Does your organization consider military service as a part of an applicant's work history during the hiring process? Military service is an important part of a candidate's background - and can be a strong predictor of his or her ability to receive and respond to supervision and training. Additionally, leadership skills and leadership potential are also indicative of a candidate who has successfully completed his or her military obligation. Just as a college graduate submits a transcript as documented proof of attendance, degree and graduation, so too can the DD214 be requested as proof of service completion.
More than 80 percent of military occupations have a direct civilian job equivalent. The Army and Marine Corps have the largest numbers of enlisted Service Members with no direct civilian job equivalent (i.e., Infantry, Mortar Man, Field Artillery), but the lack of a specific civilian equivalent DOES NOT mean the Service Member does not have transferrable skills; it simply makes it more challenging to document and articulate the transferability of skills.
Should you receive a resume containing a Military Occupational Classification code (a double-digit number followed by a letter of the alphabet, such as 35S; or title, such as Signals Collector/Analyst), simply plug this code or title into the U.S. Department of Labor's Occupational Information Network (O*NET) to locate a civilian equivalent.
Provide all new hires, regardless of disability or perceived need, information outlining the process for requesting accommodations at every point in the employment process. After all, today's workforce can include a variety of people with disabilities from all age groups and walks of life. These can include National Guard and Reservists potentially returning to the job with injuries, as well as workers with acquired illnesses and disabilities (e.g., cancer, stroke, spinal cord injuries and others). Therefore, making the process for requesting job accommodations known lets ALL employees know your company's commitment to ensuring equal access and opportunity.
The Job Accommodation Network (JAN) is a free resource sponsored by the U.S. Department of Labor's Office of Disability Employment Policy. JAN is the leading source of free, expert and confidential guidance on workplace accommodations and disability employment issues. Working toward practical solutions that benefit both employer and employee, JAN helps people with disabilities enhance their employability, and shows employers how to capitalize on the value and talent that people with disabilities add to the workplace.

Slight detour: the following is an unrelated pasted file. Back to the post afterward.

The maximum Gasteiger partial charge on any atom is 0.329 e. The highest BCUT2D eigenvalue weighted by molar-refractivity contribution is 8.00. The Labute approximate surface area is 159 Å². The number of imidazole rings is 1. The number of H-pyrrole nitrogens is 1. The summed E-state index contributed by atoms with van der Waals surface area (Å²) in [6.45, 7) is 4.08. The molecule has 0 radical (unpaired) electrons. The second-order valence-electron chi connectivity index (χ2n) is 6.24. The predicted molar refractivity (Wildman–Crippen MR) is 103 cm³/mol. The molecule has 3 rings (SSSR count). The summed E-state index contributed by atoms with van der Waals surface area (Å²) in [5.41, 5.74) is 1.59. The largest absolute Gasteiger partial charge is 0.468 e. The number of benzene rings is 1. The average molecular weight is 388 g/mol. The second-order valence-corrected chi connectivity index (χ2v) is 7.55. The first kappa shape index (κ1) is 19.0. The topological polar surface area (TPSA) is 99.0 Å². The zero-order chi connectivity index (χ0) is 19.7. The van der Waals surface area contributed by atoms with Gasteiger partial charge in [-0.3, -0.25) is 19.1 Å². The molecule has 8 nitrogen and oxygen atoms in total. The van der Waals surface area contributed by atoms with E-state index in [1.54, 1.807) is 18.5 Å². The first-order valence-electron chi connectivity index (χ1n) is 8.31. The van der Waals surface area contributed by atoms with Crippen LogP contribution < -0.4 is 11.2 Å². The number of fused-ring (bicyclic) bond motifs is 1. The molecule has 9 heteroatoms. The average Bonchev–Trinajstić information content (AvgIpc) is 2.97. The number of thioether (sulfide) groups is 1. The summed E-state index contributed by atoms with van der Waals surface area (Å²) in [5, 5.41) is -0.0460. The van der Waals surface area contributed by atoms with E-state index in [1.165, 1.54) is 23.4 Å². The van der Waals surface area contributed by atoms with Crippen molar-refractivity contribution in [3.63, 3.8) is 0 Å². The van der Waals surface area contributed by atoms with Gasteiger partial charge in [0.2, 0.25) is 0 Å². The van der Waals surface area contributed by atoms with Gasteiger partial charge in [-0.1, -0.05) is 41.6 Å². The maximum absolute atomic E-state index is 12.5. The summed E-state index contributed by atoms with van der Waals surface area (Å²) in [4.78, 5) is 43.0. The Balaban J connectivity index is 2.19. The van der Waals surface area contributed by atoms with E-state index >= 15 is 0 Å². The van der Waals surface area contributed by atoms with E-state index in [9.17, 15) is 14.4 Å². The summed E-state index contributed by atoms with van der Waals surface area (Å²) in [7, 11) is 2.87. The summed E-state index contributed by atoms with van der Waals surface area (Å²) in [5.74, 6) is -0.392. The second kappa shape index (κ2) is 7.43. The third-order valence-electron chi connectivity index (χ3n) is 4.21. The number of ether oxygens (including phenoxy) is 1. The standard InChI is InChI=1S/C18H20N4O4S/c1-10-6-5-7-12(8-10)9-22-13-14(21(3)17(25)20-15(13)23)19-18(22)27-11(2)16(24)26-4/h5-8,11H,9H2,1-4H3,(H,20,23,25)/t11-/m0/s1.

JAN's trusted consultants offer one-on-one guidance on workplace accommodations, the Americans with Disabilities Act (ADA) and related legislation, and self-employment and entrepreneurship options for people with disabilities. Assistance is available both over the phone (800.526.7234/voice or 877.781.9403/TTY) and via email.
For many civilians, the image of the "wounded warrior" is a transitioning Service Member or Veteran who has acquired a physical injury (or a disability that can be "seen") directly connected to his or her time in combat (e.g., an amputee, wheelchair user, etc.). Often not considered are those Service Members who have experienced "invisible wounds" during their time in combat. Two of the most common of these are Post-Traumatic Stress Disorder (PTSD) and/or Traumatic Brain Injury (TBI).
The America's Heroes at Work program, along with support from its federal partners, has created an online training module designed to educate Human Resource professionals, hiring managers and others about TBI and PTSD employment issues. TBI, PTSD and Employment illustrates that employment can play a very helpful role in the recovery of wounded warriors. It features basic clinical information about TBI and PTSD, scenario-based learning, and links to tools and resources that can help ensure a successful employment environment for employees who may have TBI and/or PTSD as well as their employers and co-workers. The training takes approximately 45 minutes to complete and offers a certificate of completion that can be printed.
TBI, PTSD and Employment can be used in a variety of ways to help build positive communication, reduce the stigma associated with invisible injuries and disabilities, and help your organization gain a better understanding of simple workplace accommodations that can help many colleagues in the workplace.
Managers and supervisors can help by learning how Veterans may react after being in a war zone. The National Center for Post Traumatic Stress Disorder wants employers to know the common reactions to trauma - with the caveat that most Service Members will return to "normal," given time. View the Impact of Trauma and War on Work here. The National Center for Post-Traumatic Stress Disorder also offers a web page specifically for employers of Veterans. Of great importance is the fact that PTSD has various degrees and severity...and is treatable.